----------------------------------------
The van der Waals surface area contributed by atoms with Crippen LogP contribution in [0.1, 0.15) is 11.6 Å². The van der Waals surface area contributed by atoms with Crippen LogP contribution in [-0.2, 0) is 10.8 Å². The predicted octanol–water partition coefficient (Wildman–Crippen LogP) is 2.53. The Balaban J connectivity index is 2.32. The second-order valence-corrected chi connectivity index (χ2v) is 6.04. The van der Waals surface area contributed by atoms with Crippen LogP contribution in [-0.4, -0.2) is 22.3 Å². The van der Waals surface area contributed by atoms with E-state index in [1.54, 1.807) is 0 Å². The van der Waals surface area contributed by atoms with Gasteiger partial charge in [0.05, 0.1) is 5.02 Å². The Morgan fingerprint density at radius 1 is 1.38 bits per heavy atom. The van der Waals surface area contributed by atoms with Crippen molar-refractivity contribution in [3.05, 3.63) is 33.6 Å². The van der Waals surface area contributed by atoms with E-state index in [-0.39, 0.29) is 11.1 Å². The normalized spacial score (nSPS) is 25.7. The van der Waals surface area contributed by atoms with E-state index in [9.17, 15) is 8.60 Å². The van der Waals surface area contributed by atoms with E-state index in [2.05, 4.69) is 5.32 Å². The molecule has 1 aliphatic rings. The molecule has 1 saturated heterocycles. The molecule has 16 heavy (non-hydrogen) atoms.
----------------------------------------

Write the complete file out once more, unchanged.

The van der Waals surface area contributed by atoms with Crippen LogP contribution in [0.1, 0.15) is 11.6 Å². The van der Waals surface area contributed by atoms with Crippen LogP contribution in [-0.2, 0) is 10.8 Å². The predicted octanol–water partition coefficient (Wildman–Crippen LogP) is 2.53. The Balaban J connectivity index is 2.32. The second-order valence-corrected chi connectivity index (χ2v) is 6.04. The van der Waals surface area contributed by atoms with Crippen LogP contribution in [-0.4, -0.2) is 22.3 Å². The van der Waals surface area contributed by atoms with E-state index in [1.54, 1.807) is 0 Å². The van der Waals surface area contributed by atoms with Gasteiger partial charge in [0.05, 0.1) is 5.02 Å². The Morgan fingerprint density at radius 1 is 1.38 bits per heavy atom. The van der Waals surface area contributed by atoms with Crippen molar-refractivity contribution in [3.05, 3.63) is 33.6 Å². The van der Waals surface area contributed by atoms with E-state index in [-0.39, 0.29) is 11.1 Å². The normalized spacial score (nSPS) is 25.7. The van der Waals surface area contributed by atoms with E-state index in [9.17, 15) is 8.60 Å². The van der Waals surface area contributed by atoms with E-state index in [2.05, 4.69) is 5.32 Å². The molecule has 1 aliphatic rings. The molecule has 1 saturated heterocycles. The molecule has 16 heavy (non-hydrogen) atoms.